With regard to satisfaction and quality in the relationship, Mathes, Roter and Joerger (1982) reported that jealousy is negatively associated with marital happiness and positively associated with the frequency of altercations in the couple. High scores of jealousy, especially cognitive jealousy (Elphinston & Noller, 2011) indicated minor adjustment, satisfaction and perception of quality in the relationship (Barelds & Barelds-Dijkstra, 2007; DiBello et al., 2015; Khanchandani & Durham, 2009). Mathes (1986) made two applications of the Interpersonal Jealousy Scale to the same sample of people with a period of seven years, and indicated that the effects of jealousy could be positive, in that couples were married and their love continued.

Finally, there is strong evidence in the association between (physical and verbal) violence and jealousy (Kar & O'Leary, 2013). The latter are identified as two of the most important mediators to increase the presence of morbid / delusional jealousy (Echeburúa & Amor, 2016); those suffering from this condition reportedly have a greater number of attempted murders against the partner (Easton & Shackelford, 2009) and alcohol problems (Rodríguez et al., 2015; Foran & O'Leary, 2008). DiBello, Neighbors, Rodriguez and Lindgren (2014) found that drinking was a coping strategy and a mediator between the most negative aspects of jealousy (cognitive type). Other potentially moderating factors are the cultural construction made of possessiveness, acceptance of violence in situations like infidelity and anger (Adams & Williams, 2014; Belus et al., 2014); stress, lifestyle and social support, along with beliefs of male domination (Wang, Parish, Laumann, & Luo, 2009). Attachment style and the level of jealousy were also associated with cyberstalking or harassment via Internet (Strawhun, Adams, & Huss, 2013). Increased frequency of violence is indicated in distanced marriages and with young women (Stieglitz, Gurven, Kaplan, & Winking, 2012).

Sociocultural variables

The sociocultural environment is considered a mediator of this complex interpersonal emotion, as beliefs and models can be configured, and communication networks can be established to favor or not the appearance of romantic jealousy. In a study conducted in three countries, Hupka and Zaleski (1990) argue that the problems concerning situations of jealousy and envy are similar across industrialized countries, but the particular events that cause them differ. Buunk and Hupka (1987) studied populations of seven countries, and found that – for almost all the subjects – kissing, flirting and getting involved sexually evoke a jealous response, whereas dancing, hugging and having sexual fantasies evoked no feelings of jealousy. Buunk, Angleitner, Oubaid and Buss (1996) argue that sex differences are consistent in three countries. However, Zandbergen and Brown (2015) indicate that culture in sexual infidelity could be a better predictor of jealousy than would gender. For example, Geary, Rumsey, Bow-Thomas and Hoard (1995) reported that American men expressed more anxiety regarding sexual infidelity as compared to their counterparts from China. Similar results were obtained in the comparison of Cuban men vis-à-vis Spanish men (Canto, Moscato, & Moreno-Jimenez, 2010).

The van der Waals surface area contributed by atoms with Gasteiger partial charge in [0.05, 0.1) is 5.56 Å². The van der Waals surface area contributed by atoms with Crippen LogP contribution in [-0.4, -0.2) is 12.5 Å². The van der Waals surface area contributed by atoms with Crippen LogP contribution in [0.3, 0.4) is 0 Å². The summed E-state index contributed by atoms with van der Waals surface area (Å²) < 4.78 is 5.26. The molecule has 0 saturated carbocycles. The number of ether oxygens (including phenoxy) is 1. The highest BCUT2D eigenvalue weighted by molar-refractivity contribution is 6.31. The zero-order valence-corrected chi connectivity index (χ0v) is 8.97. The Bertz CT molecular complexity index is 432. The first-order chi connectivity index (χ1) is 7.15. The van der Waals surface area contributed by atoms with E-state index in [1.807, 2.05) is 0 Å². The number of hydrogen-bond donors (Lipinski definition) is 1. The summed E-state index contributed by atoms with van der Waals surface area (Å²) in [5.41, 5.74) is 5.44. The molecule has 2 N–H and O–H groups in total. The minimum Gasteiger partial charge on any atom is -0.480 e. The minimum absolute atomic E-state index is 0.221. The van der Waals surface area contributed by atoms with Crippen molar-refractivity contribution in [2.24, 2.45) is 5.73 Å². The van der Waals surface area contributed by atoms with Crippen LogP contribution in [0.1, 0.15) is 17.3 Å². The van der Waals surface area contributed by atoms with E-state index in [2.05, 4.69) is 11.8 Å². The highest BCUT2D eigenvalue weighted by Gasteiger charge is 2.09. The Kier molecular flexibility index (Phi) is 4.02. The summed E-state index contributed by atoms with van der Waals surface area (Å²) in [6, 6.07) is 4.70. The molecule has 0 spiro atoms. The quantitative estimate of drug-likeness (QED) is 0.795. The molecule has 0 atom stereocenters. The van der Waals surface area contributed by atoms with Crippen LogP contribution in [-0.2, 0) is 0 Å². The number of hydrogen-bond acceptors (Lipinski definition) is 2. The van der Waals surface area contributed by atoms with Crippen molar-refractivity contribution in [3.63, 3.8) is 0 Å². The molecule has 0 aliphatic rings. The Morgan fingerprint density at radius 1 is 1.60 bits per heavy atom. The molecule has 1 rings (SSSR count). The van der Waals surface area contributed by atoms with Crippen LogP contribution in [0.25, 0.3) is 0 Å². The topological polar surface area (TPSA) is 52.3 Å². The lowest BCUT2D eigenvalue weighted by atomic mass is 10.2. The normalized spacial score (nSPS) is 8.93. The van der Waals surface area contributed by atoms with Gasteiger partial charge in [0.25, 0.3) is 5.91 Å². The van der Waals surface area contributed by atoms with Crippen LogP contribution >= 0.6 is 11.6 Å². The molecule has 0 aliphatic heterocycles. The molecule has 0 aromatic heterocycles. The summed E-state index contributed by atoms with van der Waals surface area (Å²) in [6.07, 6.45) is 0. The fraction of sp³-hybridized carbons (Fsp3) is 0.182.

Similarly, a study was conducted on the type of rival that evokes jealousy, through the inventory of 56 characteristics grouped into five factors: Social Dominance, Physical Attractiveness, Physical Dominance, Seductive Behavior and Social Status (Dijkstra & Buunk, 2002). Particularly, physical dominion in both sexes (body and face attractive, youth, height) and seductive voice (Buunk, Park, Zurriaga, Klavina, & Massar, 2008; Buunk & Dijkstra, 2015; O’Connor & Feinberg, 2012) can be threatening. Women are also affected by the kindness and understanding of the female rival (Ottesen, Nordeide, Andreaseen, Stronen, & Pallesen, 2011). In cross-cultural comparisons, Buunk and Dijkstra (2015) report that no differences were found between Iraqi men and women and those from Kurdistan, whilst differences were found in the study with populations from Spain and Argentina (Buunk, Castro, Zurriaga, & González, 2011) and Kurdistan-Iraqi people responded with much more jealousy to a variety of features of the rival than did the subjects in the study with Dutch population.